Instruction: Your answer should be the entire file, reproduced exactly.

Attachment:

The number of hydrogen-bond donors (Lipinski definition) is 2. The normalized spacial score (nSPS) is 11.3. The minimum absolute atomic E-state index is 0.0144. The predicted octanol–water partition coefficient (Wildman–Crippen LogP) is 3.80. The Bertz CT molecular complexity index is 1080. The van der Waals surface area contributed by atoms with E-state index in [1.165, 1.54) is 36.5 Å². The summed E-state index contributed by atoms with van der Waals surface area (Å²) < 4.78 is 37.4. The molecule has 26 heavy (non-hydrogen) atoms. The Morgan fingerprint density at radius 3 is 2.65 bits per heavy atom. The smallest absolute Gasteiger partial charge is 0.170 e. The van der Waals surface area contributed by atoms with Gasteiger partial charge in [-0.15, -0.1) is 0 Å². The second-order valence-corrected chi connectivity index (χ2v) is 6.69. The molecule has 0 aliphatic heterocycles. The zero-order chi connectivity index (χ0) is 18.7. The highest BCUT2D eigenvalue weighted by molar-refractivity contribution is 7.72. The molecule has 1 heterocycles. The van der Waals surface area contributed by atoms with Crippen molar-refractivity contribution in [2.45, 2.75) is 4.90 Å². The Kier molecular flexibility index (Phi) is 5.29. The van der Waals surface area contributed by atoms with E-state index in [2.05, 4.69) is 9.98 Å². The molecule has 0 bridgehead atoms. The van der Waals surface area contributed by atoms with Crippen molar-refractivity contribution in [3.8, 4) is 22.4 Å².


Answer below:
The number of hydrogen-bond donors (Lipinski definition) is 2. The normalized spacial score (nSPS) is 11.3. The minimum absolute atomic E-state index is 0.0144. The predicted octanol–water partition coefficient (Wildman–Crippen LogP) is 3.80. The Bertz CT molecular complexity index is 1080. The van der Waals surface area contributed by atoms with E-state index in [1.165, 1.54) is 36.5 Å². The summed E-state index contributed by atoms with van der Waals surface area (Å²) < 4.78 is 37.4. The molecule has 26 heavy (non-hydrogen) atoms. The Morgan fingerprint density at radius 3 is 2.65 bits per heavy atom. The smallest absolute Gasteiger partial charge is 0.170 e. The van der Waals surface area contributed by atoms with Gasteiger partial charge in [-0.15, -0.1) is 0 Å². The second-order valence-corrected chi connectivity index (χ2v) is 6.69. The molecule has 0 aliphatic heterocycles. The zero-order chi connectivity index (χ0) is 18.7. The highest BCUT2D eigenvalue weighted by molar-refractivity contribution is 7.72. The molecule has 1 heterocycles. The van der Waals surface area contributed by atoms with Crippen molar-refractivity contribution in [2.45, 2.75) is 4.90 Å². The Kier molecular flexibility index (Phi) is 5.29. The van der Waals surface area contributed by atoms with E-state index in [2.05, 4.69) is 9.98 Å². The molecule has 0 bridgehead atoms. The van der Waals surface area contributed by atoms with Crippen molar-refractivity contribution in [3.8, 4) is 22.4 Å².